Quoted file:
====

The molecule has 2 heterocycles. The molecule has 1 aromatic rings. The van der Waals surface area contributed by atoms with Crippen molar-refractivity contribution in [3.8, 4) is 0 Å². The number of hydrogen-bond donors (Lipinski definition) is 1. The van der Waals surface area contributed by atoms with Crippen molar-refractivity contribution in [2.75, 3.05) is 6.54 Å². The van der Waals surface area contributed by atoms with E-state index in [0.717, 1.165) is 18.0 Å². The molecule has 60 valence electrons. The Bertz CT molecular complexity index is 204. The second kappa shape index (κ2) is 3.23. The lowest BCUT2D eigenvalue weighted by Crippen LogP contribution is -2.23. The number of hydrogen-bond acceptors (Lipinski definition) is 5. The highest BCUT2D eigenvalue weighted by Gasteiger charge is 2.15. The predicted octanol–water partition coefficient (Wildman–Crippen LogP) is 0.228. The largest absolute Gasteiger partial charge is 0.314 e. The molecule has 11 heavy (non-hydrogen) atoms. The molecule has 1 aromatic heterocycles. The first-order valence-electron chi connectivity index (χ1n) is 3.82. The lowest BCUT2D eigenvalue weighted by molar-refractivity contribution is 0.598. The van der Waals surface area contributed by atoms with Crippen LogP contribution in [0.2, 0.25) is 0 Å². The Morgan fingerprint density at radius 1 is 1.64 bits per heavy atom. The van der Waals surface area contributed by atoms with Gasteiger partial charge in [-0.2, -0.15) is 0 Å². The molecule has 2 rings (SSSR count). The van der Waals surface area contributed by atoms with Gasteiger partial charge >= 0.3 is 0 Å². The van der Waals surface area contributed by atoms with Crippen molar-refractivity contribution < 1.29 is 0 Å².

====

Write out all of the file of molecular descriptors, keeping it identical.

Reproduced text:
The molecule has 2 heterocycles. The molecule has 1 aromatic rings. The van der Waals surface area contributed by atoms with Crippen molar-refractivity contribution in [3.8, 4) is 0 Å². The number of hydrogen-bond donors (Lipinski definition) is 1. The van der Waals surface area contributed by atoms with Crippen molar-refractivity contribution in [2.75, 3.05) is 6.54 Å². The van der Waals surface area contributed by atoms with E-state index in [0.717, 1.165) is 18.0 Å². The molecule has 60 valence electrons. The Bertz CT molecular complexity index is 204. The second kappa shape index (κ2) is 3.23. The lowest BCUT2D eigenvalue weighted by Crippen LogP contribution is -2.23. The number of hydrogen-bond acceptors (Lipinski definition) is 5. The highest BCUT2D eigenvalue weighted by Gasteiger charge is 2.15. The predicted octanol–water partition coefficient (Wildman–Crippen LogP) is 0.228. The largest absolute Gasteiger partial charge is 0.314 e. The molecule has 11 heavy (non-hydrogen) atoms. The molecule has 1 aromatic heterocycles. The first-order valence-electron chi connectivity index (χ1n) is 3.82. The lowest BCUT2D eigenvalue weighted by molar-refractivity contribution is 0.598. The van der Waals surface area contributed by atoms with Crippen LogP contribution in [0.2, 0.25) is 0 Å². The Morgan fingerprint density at radius 1 is 1.64 bits per heavy atom. The van der Waals surface area contributed by atoms with Gasteiger partial charge in [-0.2, -0.15) is 0 Å². The molecule has 2 rings (SSSR count). The van der Waals surface area contributed by atoms with Gasteiger partial charge >= 0.3 is 0 Å². The van der Waals surface area contributed by atoms with Crippen molar-refractivity contribution < 1.29 is 0 Å².